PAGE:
Saturday, April 27, 2019

Year C, Easter 2, John 20.19-31, My Lord and my God

Grace to you and peace from God our Father and our Risen Lord and Savior, Jesus the Christ.  Amen
Faith and Believing is not something we do with our minds, but the state of our hearts and souls.
In fact, it is when doubts assail us that faith and belief are often the strongest, for to have faith, to believe, is to trust in another when nothing whatsoever is certain.
Faith and belief are concepts that have multiple layers of meaning, and because of that, we are often left to struggle with what is meant in a particular situation. 
Back in 2002, on the occasion of Karla and my 25th wedding anniversary, I became ill.  After a wonderful dinner out with friends and family, it was like a bomb went off in my gut, so severe that I asked Karla to take me into the hospital.
They treated me for a variety of symptoms, and after a few hours, had me settled down.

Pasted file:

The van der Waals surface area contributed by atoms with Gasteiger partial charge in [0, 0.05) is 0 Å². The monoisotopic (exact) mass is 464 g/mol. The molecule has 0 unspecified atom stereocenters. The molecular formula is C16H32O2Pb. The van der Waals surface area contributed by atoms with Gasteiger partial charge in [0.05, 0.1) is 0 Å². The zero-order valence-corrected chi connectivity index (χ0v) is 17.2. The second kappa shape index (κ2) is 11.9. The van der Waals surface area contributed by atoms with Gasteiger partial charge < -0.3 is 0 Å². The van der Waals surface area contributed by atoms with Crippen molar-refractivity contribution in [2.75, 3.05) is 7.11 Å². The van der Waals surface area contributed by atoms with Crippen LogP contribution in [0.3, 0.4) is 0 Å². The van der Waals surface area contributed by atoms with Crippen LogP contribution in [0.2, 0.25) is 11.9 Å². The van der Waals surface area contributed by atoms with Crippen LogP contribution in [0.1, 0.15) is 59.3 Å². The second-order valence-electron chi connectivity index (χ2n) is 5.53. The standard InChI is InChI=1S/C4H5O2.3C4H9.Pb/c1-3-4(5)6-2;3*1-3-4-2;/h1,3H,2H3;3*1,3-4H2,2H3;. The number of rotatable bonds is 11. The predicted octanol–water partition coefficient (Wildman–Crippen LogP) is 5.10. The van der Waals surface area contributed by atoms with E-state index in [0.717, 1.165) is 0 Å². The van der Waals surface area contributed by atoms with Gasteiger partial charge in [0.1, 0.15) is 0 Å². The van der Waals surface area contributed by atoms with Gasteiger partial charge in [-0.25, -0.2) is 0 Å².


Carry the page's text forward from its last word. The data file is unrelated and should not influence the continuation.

However, the Dr. said one thing that would have significant consequences.
“Has anyone ever told you that you have a heart murmur?” 
Subsequent tests in the coming weeks and months revealed that I had a mitral valve failure, and needed open heart surgery.
For me that experience became the best example of faith and belief.
There were three things going on.
First, the doctor explained that I had pulmonary hypertension, that is, an elevated blood pressure in my lungs, which is an indication that the mitral valve was not functioning, allowing blood to be pumped back into the lungs instead of just forward into the body.
When the doctor explained that to me, the first issue was did I understand what he was saying? 
This first level, understanding, is one of the dimensions of faith and belief. 
When we say “We believe in God the Father Almighty, Creator of heaven and earth” do you understand what that means?  This is a question of intelligence and knowledge.